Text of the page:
External perception based on vision plays a critical role in developing improved and robust localization algorithms, as well as gaining important information about the vehicle and the terrain it is traversing. This paper presents two novel methods for rough terrain-mobile robots, using visual input. The first method consists of a stereovision algorithm for real-time 6DoF ego-motion estimation. It integrates image intensity information and 3D stereo data in the well-known Iterative Closest Point (ICP) scheme. Neither a-priori knowledge of the motion nor inputs from other sensors are required, while the only assumption is that the scene always contains visually distinctive features which can be tracked over subsequent stereo pairs. This generates what is usually referred to as visual odometry. The second method aims at estimating the wheel sinkage of a mobile robot on sandy soil, based on edge detection strategy. A semi-empirical model of wheel sinkage is also presented referring to the classical terramechanics theory. Experimental results obtained with an all-terrain mobile robot and with a wheel sinkage test bed are presented to validate our approach. It is shown that the proposed techniques can be integrated in control and planning algorithms to improve the performance of ground vehicles operating in uncharted environments.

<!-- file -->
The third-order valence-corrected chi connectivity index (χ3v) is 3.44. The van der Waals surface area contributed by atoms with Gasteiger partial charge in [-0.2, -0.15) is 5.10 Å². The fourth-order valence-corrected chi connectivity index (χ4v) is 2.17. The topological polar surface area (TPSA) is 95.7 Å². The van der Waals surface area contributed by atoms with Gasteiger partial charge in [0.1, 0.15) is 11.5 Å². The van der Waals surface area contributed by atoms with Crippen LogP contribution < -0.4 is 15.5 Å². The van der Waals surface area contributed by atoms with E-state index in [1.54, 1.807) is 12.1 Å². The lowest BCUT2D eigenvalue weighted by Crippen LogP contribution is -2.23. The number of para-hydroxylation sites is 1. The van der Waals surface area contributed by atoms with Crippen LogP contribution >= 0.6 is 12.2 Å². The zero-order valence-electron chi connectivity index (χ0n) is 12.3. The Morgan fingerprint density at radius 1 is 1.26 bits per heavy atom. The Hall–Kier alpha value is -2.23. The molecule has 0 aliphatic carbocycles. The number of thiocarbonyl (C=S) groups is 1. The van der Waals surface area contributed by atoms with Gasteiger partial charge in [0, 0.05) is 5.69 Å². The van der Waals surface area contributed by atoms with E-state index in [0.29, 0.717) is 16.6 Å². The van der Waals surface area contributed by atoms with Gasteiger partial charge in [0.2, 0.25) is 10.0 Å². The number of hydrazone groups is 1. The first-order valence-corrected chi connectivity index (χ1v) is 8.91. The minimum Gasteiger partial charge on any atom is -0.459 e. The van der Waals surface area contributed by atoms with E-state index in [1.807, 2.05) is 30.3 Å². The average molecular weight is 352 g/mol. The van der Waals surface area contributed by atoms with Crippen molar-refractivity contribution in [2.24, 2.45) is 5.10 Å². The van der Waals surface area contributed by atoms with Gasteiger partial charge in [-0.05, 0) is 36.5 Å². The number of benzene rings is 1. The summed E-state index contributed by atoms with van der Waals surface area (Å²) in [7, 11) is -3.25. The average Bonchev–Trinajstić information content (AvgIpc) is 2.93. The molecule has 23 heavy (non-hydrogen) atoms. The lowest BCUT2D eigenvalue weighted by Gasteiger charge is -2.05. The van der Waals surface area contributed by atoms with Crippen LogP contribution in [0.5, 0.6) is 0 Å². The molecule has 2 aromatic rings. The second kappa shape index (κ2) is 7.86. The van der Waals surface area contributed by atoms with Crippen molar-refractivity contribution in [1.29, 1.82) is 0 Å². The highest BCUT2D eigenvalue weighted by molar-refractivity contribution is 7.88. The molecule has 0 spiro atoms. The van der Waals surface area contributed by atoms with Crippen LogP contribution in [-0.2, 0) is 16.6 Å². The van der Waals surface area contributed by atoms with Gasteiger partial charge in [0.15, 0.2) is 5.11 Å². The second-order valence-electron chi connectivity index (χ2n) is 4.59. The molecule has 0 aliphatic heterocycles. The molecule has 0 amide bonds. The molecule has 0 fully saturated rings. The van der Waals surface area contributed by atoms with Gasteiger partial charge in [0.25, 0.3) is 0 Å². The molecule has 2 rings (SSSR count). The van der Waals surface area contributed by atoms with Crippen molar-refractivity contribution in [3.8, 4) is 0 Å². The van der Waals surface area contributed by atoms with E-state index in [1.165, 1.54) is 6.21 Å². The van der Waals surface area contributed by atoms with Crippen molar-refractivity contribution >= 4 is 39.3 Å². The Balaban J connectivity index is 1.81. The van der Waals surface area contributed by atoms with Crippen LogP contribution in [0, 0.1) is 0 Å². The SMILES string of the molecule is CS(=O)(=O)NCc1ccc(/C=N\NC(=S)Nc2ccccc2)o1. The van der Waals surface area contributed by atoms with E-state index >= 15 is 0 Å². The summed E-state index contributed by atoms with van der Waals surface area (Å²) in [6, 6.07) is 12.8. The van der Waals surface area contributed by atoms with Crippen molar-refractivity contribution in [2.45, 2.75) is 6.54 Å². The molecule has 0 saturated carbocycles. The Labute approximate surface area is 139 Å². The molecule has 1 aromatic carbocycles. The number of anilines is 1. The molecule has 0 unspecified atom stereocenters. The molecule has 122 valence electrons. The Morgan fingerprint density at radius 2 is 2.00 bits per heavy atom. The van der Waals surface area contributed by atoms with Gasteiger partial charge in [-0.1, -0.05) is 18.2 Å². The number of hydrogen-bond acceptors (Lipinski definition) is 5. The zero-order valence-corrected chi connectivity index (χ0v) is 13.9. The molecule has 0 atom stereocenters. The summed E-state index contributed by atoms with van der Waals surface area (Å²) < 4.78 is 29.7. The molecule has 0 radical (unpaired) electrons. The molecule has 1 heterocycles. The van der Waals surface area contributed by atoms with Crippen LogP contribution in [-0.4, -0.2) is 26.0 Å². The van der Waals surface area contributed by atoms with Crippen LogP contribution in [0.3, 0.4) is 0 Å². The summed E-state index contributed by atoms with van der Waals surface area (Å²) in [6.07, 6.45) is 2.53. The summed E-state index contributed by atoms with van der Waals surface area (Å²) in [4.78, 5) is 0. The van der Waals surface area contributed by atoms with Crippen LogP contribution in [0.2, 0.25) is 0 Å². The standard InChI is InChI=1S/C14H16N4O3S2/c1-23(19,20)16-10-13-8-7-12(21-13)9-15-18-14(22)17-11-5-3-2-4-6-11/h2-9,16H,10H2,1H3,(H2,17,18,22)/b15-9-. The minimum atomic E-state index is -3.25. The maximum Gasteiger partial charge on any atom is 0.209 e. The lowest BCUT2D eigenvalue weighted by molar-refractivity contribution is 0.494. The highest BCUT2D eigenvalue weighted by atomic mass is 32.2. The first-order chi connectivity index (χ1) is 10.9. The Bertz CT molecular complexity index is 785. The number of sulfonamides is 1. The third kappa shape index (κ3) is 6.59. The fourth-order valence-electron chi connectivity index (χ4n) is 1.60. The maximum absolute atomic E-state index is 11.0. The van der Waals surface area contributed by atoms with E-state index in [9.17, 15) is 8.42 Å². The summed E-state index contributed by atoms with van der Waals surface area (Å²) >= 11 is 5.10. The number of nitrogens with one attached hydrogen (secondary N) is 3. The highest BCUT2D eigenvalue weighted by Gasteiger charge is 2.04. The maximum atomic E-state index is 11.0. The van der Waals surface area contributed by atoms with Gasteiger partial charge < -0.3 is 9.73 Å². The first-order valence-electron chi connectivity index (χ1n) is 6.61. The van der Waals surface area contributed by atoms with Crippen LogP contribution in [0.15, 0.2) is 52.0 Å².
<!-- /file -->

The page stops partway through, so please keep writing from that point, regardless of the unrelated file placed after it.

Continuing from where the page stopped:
Computer Vision Methods for Improved Mobile Robot State Estimation in Challenging Terrains

REINA, GIULIO;
2006

Abstract

External perception based on vision plays a critical role in developing improved and robust localization algorithms, as well as gaining important information about the vehicle and the terrain it is traversing. This paper presents two novel methods for rough terrain-mobile robots, using visual input. The first method consists of a stereovision algorithm for real-time 6DoF ego-motion estimation. It integrates image intensity information and 3D stereo data in the well-known Iterative Closest Point (ICP) scheme. Neither a-priori knowledge of the motion nor inputs from other sensors are required, while the only assumption is that the scene always contains visually distinctive features which can be tracked over subsequent stereo pairs. This generates what is usually referred to as visual odometry. The second method aims at estimating the wheel sinkage of a mobile robot on sandy soil, based on edge detection strategy. A semi-empirical model of wheel sinkage is also presented referring to the classical terramechanics theory. Experimental results obtained with an all-terrain mobile robot and with a wheel sinkage test bed are presented to validate our approach. It is shown that the proposed techniques can be integrated in control and planning algorithms to improve the performance of ground vehicles operating in uncharted environments.
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Utilizza questo identificativo per citare o creare un link a questo documento: http://hdl.handle.net/11587/106602
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